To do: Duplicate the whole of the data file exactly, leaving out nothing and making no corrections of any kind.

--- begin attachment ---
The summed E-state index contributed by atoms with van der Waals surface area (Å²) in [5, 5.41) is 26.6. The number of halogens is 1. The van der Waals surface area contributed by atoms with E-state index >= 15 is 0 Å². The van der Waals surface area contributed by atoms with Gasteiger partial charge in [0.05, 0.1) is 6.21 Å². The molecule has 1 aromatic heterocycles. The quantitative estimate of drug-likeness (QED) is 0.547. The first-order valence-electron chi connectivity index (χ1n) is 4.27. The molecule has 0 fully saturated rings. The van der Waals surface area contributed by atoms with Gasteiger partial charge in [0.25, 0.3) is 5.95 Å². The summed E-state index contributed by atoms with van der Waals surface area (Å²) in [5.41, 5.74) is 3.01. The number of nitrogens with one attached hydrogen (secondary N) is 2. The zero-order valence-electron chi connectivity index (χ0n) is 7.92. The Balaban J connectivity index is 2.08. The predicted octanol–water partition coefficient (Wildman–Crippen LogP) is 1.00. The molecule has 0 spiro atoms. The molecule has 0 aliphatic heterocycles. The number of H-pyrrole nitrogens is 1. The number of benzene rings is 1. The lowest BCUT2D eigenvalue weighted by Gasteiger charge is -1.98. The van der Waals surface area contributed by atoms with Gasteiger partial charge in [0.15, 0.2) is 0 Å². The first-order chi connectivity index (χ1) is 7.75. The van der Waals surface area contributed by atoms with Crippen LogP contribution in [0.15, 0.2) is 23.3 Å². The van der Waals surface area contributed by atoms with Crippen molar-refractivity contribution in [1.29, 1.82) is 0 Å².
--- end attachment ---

The summed E-state index contributed by atoms with van der Waals surface area (Å²) in [5, 5.41) is 26.6. The number of halogens is 1. The van der Waals surface area contributed by atoms with E-state index >= 15 is 0 Å². The van der Waals surface area contributed by atoms with Gasteiger partial charge in [0.05, 0.1) is 6.21 Å². The molecule has 1 aromatic heterocycles. The quantitative estimate of drug-likeness (QED) is 0.547. The first-order valence-electron chi connectivity index (χ1n) is 4.27. The molecule has 0 fully saturated rings. The van der Waals surface area contributed by atoms with Gasteiger partial charge in [0.25, 0.3) is 5.95 Å². The summed E-state index contributed by atoms with van der Waals surface area (Å²) in [5.41, 5.74) is 3.01. The number of nitrogens with one attached hydrogen (secondary N) is 2. The zero-order valence-electron chi connectivity index (χ0n) is 7.92. The Balaban J connectivity index is 2.08. The predicted octanol–water partition coefficient (Wildman–Crippen LogP) is 1.00. The molecule has 0 spiro atoms. The molecule has 0 aliphatic heterocycles. The number of H-pyrrole nitrogens is 1. The number of benzene rings is 1. The lowest BCUT2D eigenvalue weighted by Gasteiger charge is -1.98. The van der Waals surface area contributed by atoms with Gasteiger partial charge in [0.15, 0.2) is 0 Å². The first-order chi connectivity index (χ1) is 7.75. The van der Waals surface area contributed by atoms with Crippen LogP contribution in [0.15, 0.2) is 23.3 Å². The van der Waals surface area contributed by atoms with Crippen molar-refractivity contribution in [1.29, 1.82) is 0 Å².